# Base Conversion Tool

Click in either box and type. The conversion is done live.
Can convert negatives and fractional parts too.

The old Flash version is here.

Accuracy is about 16 places each side of "."

To convert between different bases:

• select the name of the base, and type the number in next to it (this gets converted to decimal)
• change the name of the base

## Bases Greater than 10

What happens when you need more than 10 digits?

## Undecimal (Base 11)

Undecimal (Base 11) needs one more digit than Decimal, so "A" is used, like this:

 Decimal: Undecimal: 0 1 2 3 4 5 6 7 8 9 10 11 12 ... 0 1 2 3 4 5 6 7 8 9 A 10 11 ...

## Duodecimal (Base 12)

Duodecimal (Base 12) needs two more digits than Decimal, so "A" and "B" are used:

 Decimal: Duodecimal: 0 1 2 3 4 5 6 7 8 9 10 11 12 13 ... 0 1 2 3 4 5 6 7 8 9 A B 10 11 ...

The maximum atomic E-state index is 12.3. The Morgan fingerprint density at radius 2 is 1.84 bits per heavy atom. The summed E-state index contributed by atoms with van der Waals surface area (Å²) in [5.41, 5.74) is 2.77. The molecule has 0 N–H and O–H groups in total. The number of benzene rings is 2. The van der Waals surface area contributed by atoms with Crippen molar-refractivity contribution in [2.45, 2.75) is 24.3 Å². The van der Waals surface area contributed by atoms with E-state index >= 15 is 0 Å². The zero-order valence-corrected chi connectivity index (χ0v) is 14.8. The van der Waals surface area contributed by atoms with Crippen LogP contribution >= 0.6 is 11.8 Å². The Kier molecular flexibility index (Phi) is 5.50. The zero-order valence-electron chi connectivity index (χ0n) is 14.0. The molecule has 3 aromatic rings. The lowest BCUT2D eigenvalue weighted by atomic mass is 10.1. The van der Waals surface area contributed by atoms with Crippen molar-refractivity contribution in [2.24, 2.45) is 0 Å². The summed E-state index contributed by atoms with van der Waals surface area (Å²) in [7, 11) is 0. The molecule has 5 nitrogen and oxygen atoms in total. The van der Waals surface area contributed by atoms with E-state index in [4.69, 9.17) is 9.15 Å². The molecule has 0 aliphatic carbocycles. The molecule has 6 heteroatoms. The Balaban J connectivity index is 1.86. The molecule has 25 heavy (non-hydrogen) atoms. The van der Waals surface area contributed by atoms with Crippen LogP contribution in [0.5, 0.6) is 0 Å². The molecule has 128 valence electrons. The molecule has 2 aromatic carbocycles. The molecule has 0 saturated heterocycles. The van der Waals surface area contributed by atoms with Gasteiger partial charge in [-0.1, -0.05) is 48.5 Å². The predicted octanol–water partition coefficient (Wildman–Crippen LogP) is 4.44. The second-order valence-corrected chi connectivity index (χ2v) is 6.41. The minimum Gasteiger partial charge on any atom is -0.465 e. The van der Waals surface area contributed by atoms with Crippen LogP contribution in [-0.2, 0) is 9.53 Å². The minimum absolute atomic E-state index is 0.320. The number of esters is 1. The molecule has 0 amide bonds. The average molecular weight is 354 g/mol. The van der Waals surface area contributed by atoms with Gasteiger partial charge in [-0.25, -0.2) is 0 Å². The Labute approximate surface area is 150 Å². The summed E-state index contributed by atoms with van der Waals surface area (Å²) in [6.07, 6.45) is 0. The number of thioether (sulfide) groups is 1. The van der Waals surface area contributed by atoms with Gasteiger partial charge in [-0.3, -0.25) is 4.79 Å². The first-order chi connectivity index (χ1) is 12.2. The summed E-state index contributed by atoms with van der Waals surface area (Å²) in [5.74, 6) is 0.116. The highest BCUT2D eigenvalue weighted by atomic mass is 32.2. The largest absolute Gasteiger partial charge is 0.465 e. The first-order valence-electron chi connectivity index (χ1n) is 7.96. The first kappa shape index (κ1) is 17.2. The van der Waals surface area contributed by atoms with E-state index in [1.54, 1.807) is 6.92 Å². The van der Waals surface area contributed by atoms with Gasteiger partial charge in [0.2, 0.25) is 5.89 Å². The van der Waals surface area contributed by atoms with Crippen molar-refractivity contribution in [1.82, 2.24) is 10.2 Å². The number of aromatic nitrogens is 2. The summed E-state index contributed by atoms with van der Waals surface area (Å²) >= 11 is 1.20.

(Note: some people use a T for 10 and E for 11, or a "2" and "3" rotated half way around for 10 and 11, but we use the same system as the other bases.)

Because there are more than 10 digits, hexadecimal is written using letters as well, like this:

 Decimal: Hexadecimal: 0 1 2 3 4 5 6 7 8 9 10 11 12 13 14 15 16 17 ... 0 1 2 3 4 5 6 7 8 9 A B C D E F 10 11 ...

## Vigesimal (Base 20)

With vigesimal, the convention is that I is not used because it looks like 1, so J=18 and K=19, as in this table:

 Decimal: Vigesimal: 0 1 2 3 4 5 6 7 8 9 10 11 12 13 14 15 16 17 18 19 20 ... 0 1 2 3 4 5 6 7 8 9 A B C D E F G H J K 10 ...

## Letters (Base 26)

With "Base 26", you use the letters of the alphabet (not 0 to 9).

Some people start with A=0, B=1, etc. But it seems more natural to use A=1, B=2, etc, as everyone thinks that A is the first letter, B is the second, and so on.

So I use the A=1, B=2, convention, and I use "Z" for Zero! Like this:

 Decimal: Base 26: 0 1 2 3 4 5 6 7 8 9 10 11 12 13 14 15 16 17 18 19 20 21 22 23 24 25 26 27 ... Z A B C D E F G H I J K L M N O P Q R S T U V W X Y AZ AA ...

It is fun to use Base 26, type your name in, and see what number you are!

Also, try putting in decimal values after the ".", for example 0.1 produces "BOOO..."